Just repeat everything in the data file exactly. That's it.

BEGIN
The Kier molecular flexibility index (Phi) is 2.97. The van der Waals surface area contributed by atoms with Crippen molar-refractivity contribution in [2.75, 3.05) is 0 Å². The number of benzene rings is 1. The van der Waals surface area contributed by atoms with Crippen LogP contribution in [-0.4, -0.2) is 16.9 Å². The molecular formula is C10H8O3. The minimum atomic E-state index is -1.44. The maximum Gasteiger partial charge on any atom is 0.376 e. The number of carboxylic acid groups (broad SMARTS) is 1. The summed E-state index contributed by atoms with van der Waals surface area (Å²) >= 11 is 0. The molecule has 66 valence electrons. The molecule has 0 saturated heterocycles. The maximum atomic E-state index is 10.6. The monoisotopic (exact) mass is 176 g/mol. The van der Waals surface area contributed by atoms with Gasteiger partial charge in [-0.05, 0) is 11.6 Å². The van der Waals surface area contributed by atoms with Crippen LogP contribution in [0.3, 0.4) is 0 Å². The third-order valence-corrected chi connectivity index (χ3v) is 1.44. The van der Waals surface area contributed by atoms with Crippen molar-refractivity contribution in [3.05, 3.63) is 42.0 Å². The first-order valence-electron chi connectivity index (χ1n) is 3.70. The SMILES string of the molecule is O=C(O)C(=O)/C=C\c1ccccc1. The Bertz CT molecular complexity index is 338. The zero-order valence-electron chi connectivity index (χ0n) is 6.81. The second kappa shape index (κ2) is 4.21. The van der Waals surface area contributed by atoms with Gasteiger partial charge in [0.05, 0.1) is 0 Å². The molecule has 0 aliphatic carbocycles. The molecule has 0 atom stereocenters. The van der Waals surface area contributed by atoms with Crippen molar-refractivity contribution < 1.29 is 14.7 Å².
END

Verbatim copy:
The Kier molecular flexibility index (Phi) is 2.97. The van der Waals surface area contributed by atoms with Crippen molar-refractivity contribution in [2.75, 3.05) is 0 Å². The number of benzene rings is 1. The van der Waals surface area contributed by atoms with Crippen LogP contribution in [-0.4, -0.2) is 16.9 Å². The molecular formula is C10H8O3. The minimum atomic E-state index is -1.44. The maximum Gasteiger partial charge on any atom is 0.376 e. The number of carboxylic acid groups (broad SMARTS) is 1. The summed E-state index contributed by atoms with van der Waals surface area (Å²) >= 11 is 0. The molecule has 66 valence electrons. The molecule has 0 saturated heterocycles. The maximum atomic E-state index is 10.6. The monoisotopic (exact) mass is 176 g/mol. The van der Waals surface area contributed by atoms with Gasteiger partial charge in [-0.05, 0) is 11.6 Å². The van der Waals surface area contributed by atoms with Crippen LogP contribution in [0.3, 0.4) is 0 Å². The third-order valence-corrected chi connectivity index (χ3v) is 1.44. The van der Waals surface area contributed by atoms with Crippen molar-refractivity contribution in [3.05, 3.63) is 42.0 Å². The first-order valence-electron chi connectivity index (χ1n) is 3.70. The SMILES string of the molecule is O=C(O)C(=O)/C=C\c1ccccc1. The Bertz CT molecular complexity index is 338. The zero-order valence-electron chi connectivity index (χ0n) is 6.81. The second kappa shape index (κ2) is 4.21. The van der Waals surface area contributed by atoms with Gasteiger partial charge in [0.05, 0.1) is 0 Å². The molecule has 0 aliphatic carbocycles. The molecule has 0 atom stereocenters. The van der Waals surface area contributed by atoms with Crippen molar-refractivity contribution < 1.29 is 14.7 Å².